Researcher Profile

Louis A. Hobson

Job Title: Professor
Employer: University of Victoria
Place of Birth: Ralston, Oklahoma, USA
Public School attended: Woodrow Wilson Elementary, Harry Ells Junior High, Richmond, CA.
High School attended: Richmond Union High School, Richmond, CA
Further Education: Humboldt State College, Arcata, CA (B.Sc.), University of Washington, Seattle, WA (M.Sc., Ph.D.), Woods Hole Oceanographic Institution, Woods Hold, MA (P.D.F.).
Geographic focus of research: Northeastern Pacific Ocean, Strait of Georgia, North & South Atlantic, Ocean, Gulf of Mexico, South Pacific Ocean

Brief synopsis of current research:
Environmental conditions leading to excystment of resting stages of marine protistan plankton resident in sediments of Saanich Inlet, a fjord in Vancouver Island. Rates of grazing by protistan herbivores on protistan autotrophs in coastal, marine waters.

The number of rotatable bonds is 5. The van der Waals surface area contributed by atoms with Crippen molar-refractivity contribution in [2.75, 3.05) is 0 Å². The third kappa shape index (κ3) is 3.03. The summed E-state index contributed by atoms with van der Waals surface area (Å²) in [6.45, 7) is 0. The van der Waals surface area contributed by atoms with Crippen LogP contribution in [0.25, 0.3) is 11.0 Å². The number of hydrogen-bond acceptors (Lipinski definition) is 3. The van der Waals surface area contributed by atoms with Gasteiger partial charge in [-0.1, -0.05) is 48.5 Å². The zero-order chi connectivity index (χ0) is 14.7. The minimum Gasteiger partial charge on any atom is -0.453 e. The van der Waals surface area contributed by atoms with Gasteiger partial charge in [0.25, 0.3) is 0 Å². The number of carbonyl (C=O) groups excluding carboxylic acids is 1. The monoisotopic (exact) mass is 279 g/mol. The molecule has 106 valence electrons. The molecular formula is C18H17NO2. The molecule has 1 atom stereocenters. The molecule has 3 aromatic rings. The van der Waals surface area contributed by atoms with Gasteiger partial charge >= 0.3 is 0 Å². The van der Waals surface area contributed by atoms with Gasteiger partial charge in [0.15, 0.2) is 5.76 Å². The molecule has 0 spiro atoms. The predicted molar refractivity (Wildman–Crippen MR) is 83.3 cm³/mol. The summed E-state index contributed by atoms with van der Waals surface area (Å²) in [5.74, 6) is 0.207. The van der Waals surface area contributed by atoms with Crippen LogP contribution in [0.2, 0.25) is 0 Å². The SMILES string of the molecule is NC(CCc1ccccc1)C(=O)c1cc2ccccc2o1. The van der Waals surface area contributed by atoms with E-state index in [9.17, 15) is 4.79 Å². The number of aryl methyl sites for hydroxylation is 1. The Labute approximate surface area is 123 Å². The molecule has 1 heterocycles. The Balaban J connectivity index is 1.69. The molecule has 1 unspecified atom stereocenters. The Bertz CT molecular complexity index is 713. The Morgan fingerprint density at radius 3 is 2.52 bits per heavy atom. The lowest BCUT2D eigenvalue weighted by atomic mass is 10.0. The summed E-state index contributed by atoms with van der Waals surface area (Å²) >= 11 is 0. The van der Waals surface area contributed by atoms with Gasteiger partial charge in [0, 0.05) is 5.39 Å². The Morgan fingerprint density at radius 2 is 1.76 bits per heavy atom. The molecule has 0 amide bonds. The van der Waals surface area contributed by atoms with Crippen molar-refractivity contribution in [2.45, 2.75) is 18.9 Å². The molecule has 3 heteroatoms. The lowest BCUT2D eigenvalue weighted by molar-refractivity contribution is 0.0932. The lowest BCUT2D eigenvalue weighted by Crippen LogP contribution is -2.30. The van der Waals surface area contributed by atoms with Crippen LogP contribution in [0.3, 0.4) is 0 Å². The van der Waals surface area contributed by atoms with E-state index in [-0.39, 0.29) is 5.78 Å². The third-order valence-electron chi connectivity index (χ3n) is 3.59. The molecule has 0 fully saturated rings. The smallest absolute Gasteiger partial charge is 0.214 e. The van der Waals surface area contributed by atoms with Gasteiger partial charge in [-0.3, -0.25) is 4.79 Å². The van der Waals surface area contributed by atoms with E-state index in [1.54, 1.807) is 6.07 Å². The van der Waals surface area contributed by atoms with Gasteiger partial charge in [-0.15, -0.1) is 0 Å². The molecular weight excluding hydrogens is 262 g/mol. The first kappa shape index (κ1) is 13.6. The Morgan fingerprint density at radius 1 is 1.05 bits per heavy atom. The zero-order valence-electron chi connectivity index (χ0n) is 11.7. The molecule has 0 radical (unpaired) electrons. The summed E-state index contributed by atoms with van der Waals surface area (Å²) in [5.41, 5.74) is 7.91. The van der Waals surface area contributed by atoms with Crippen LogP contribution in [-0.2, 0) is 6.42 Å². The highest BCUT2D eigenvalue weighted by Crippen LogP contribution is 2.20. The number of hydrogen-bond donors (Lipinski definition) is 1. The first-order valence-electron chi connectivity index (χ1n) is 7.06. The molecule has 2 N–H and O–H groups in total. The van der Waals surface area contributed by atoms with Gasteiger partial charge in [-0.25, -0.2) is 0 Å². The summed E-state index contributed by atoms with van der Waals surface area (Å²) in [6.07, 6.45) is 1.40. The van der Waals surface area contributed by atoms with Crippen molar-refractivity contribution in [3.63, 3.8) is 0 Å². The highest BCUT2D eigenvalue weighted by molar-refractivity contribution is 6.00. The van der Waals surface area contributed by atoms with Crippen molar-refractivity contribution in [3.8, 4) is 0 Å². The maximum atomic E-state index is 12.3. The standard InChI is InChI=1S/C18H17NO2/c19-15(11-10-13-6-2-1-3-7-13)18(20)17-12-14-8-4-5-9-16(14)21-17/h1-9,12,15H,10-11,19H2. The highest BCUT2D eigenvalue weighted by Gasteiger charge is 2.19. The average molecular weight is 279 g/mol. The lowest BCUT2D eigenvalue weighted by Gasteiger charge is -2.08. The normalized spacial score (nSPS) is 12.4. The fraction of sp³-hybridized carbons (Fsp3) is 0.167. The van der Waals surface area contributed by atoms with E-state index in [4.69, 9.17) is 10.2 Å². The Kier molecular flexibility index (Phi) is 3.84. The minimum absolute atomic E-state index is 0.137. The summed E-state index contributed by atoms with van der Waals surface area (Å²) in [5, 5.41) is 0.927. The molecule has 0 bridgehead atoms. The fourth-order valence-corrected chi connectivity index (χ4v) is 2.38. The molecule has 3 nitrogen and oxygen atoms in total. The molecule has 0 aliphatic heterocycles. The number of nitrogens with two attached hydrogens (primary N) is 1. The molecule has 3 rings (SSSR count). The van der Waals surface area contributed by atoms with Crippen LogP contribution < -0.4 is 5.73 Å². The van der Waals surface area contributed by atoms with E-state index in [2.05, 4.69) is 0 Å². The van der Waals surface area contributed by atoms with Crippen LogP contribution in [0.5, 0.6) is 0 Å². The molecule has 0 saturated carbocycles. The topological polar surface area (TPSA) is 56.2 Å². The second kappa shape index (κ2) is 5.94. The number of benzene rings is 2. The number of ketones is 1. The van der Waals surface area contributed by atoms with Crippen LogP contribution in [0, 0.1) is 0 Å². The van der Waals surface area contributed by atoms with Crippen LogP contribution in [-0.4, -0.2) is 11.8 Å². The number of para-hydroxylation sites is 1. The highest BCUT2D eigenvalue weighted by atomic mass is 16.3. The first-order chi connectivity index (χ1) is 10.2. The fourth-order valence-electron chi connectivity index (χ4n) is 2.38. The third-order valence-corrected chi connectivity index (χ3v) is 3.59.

Mailing address:
Department of Biology/School of Earth & Ocean Sciences, University of Victoria

Recent Publications:

Hobson, L.A. & M.R. McQuoid. In Press. Pelagic diatom assemblages are good indicators of mixed water intrusions into Saanich Inlet, a stratified fjord in Vancouver Island. Marine Geology.

McQuoid, M.R. & L.A. Hobson. In Press. A Holocene record of diatom and silicoflagellate microfossils in sediments of Saanich Inlet, ODP Leg 169S. Marine Geology.

McQuoid, M.R. & L.A. Hobson. 1998. Assessment of palaeoenvironmental conditions on southern Vancouver Island, British Columbia, Canada, using the marine tychoplankter "Paralia sulcata". Diatom Research, 13:311-321.

Hobson, L.A. & M.R. McQuoid. 1997. Temporal variations among planktonic diatom assemblages in a turbulent environment of the southern Strait of Georgia, British Columbia, Canada. Marine Ecology Progress Series, 150:263-274.

McQuoid, M.R. and L.A. Hobson. 1997. A 91-year record of seasonal and interannual variability of diatoms from laminated sediments in Saanich Inlet, British Columbia. Journal of Plankton Research, 19:173-194.

I became fascinated by planktonic diatoms and their cellular architecture while taking a first-year course in invertebrate zoology during my second year of college. I continue to be fascinated by all aspects of their biology/ecology and hope to continue studying them long after I retire from teaching.